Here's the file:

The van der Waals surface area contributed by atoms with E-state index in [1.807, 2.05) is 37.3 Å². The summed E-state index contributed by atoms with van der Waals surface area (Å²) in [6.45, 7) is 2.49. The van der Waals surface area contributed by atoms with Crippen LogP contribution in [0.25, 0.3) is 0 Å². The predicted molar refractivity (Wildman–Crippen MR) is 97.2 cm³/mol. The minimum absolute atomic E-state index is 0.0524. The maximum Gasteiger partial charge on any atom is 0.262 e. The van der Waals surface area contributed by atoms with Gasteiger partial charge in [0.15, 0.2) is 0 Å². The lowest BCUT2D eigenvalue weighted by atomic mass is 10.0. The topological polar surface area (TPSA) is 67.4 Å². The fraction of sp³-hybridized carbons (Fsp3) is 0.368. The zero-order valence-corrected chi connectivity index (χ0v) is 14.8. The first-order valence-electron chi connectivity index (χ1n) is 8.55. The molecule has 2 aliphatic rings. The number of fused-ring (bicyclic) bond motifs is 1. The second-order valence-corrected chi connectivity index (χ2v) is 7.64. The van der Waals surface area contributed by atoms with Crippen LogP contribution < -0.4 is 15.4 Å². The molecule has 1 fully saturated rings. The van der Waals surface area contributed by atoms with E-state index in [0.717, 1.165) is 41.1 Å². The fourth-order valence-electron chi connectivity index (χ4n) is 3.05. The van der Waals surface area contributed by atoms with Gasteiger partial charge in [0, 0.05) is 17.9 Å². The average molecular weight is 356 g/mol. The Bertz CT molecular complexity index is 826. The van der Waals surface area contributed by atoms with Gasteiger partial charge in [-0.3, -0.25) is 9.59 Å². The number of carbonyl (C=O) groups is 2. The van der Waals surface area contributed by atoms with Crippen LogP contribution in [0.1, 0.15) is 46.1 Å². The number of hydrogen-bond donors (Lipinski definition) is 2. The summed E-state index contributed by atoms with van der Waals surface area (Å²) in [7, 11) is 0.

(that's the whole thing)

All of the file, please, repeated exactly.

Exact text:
The van der Waals surface area contributed by atoms with E-state index in [1.807, 2.05) is 37.3 Å². The summed E-state index contributed by atoms with van der Waals surface area (Å²) in [6.45, 7) is 2.49. The van der Waals surface area contributed by atoms with Crippen LogP contribution in [0.25, 0.3) is 0 Å². The predicted molar refractivity (Wildman–Crippen MR) is 97.2 cm³/mol. The minimum absolute atomic E-state index is 0.0524. The maximum Gasteiger partial charge on any atom is 0.262 e. The van der Waals surface area contributed by atoms with Gasteiger partial charge in [0.15, 0.2) is 0 Å². The lowest BCUT2D eigenvalue weighted by atomic mass is 10.0. The topological polar surface area (TPSA) is 67.4 Å². The fraction of sp³-hybridized carbons (Fsp3) is 0.368. The zero-order valence-corrected chi connectivity index (χ0v) is 14.8. The first-order valence-electron chi connectivity index (χ1n) is 8.55. The molecule has 2 aliphatic rings. The number of fused-ring (bicyclic) bond motifs is 1. The second-order valence-corrected chi connectivity index (χ2v) is 7.64. The van der Waals surface area contributed by atoms with Crippen LogP contribution < -0.4 is 15.4 Å². The molecule has 1 fully saturated rings. The van der Waals surface area contributed by atoms with E-state index in [0.717, 1.165) is 41.1 Å². The fourth-order valence-electron chi connectivity index (χ4n) is 3.05. The van der Waals surface area contributed by atoms with Gasteiger partial charge in [0, 0.05) is 17.9 Å². The average molecular weight is 356 g/mol. The Bertz CT molecular complexity index is 826. The van der Waals surface area contributed by atoms with Gasteiger partial charge in [-0.3, -0.25) is 9.59 Å². The number of carbonyl (C=O) groups is 2. The van der Waals surface area contributed by atoms with Crippen LogP contribution in [0.1, 0.15) is 46.1 Å². The number of hydrogen-bond donors (Lipinski definition) is 2. The summed E-state index contributed by atoms with van der Waals surface area (Å²) in [7, 11) is 0.